History of The McRib
We have plenty of charts to show today, but perhaps the most interesting chart of the day is about the McRib making a comeback. It has historically been added back to the menu around the fall season, so we wanted to have a little fun and show you a chart analyzing the performance of when the McRib is selling and when it’s not. According to the chart shown in this episode, the S&P 500 has performed much better when the McRib is in stock. No guarantees, but that sounds like a good technical indicator to keep up with.
Last week we saw the S&P 500 have its best week since June. A big reason for that is corporate earnings and how they are surprising to the upside so far. As you can see in an earnings scorecard chart shown in this episode, 99 out of the 500 companies of the S&P have reported so far. We are seeing an unexpected report in sales growth and earnings growth, which was a driving force behind last week’s positive market performance. We are watching carefully to see if this trend continues, as this week is the busiest of the third quarter earnings season with over 165 of the S&P 500 companies reporting.
In last week’s vlog, we mentioned that we are observing to see if the S&P can get to a price of 3,800 and break through to the upside. We always like to give our viewers something to watch during the week, and the goal to get the S&P 500 to a price of 3,800 is an important number to look at because that was the early October high. That’s kind of what we consider resistance and would be a positive near-term development especially as big-term seasonality gets more favorable for the market. So, we will be watching carefully this week to see if we can break through it.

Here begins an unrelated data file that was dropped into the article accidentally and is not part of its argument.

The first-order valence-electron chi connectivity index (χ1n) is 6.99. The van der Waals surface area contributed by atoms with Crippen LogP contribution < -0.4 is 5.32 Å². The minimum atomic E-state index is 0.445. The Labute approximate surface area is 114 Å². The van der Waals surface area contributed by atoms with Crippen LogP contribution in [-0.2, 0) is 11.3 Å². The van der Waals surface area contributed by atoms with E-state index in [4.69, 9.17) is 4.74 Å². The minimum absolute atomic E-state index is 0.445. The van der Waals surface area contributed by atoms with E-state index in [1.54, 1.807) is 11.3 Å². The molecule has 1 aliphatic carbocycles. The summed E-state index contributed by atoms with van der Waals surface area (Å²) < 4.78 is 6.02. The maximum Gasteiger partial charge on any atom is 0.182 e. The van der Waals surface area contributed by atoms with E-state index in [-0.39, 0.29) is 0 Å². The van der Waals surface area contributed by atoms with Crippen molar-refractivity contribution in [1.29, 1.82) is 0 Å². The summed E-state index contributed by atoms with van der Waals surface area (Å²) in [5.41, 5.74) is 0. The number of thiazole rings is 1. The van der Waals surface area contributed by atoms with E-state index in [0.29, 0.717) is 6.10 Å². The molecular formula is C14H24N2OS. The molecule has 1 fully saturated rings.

Treasury yields and bonds have gone up a lot this year and have started to show some returns. It’s interesting to look back in history and see what the market looked like the last time yields were this high, which is about 4.5% on a two-year term. As you can see in the chart shown in this episode, it was a completely different market. It was about 15 years ago with three energy companies in the top ten of the world. IBM was bigger than Apple at that time and GE was still up there. It is a much different market now. Over time things change and it’s interesting to look back. During Covid, rates were being cut and we had a lot of negative-yielding debt in the world. There was $18.5 trillion worth of negative-yielding debt. As of today, we’re at $1.5 trillion of negative-yielding debt. Even though it went down $17 trillion, $1.5 trillion still seems like a lot. There are only 51 securities left that are still yielding negative debt, and they all belong in Japan. The Bank of Japan has been one of the few to hold out on raising rates this year. Comparing this to when we had over 4,200 securities yielding negative debt during the pandemic to now where we are down to 51 new ones, is pretty remarkable.
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The opinions voiced in this material are for general information only and are not intended to provide specific advice or recommendations for any individual. All performance referenced is historical and is no guarantee of future results. All indices are unmanaged and may not be invested into directly.
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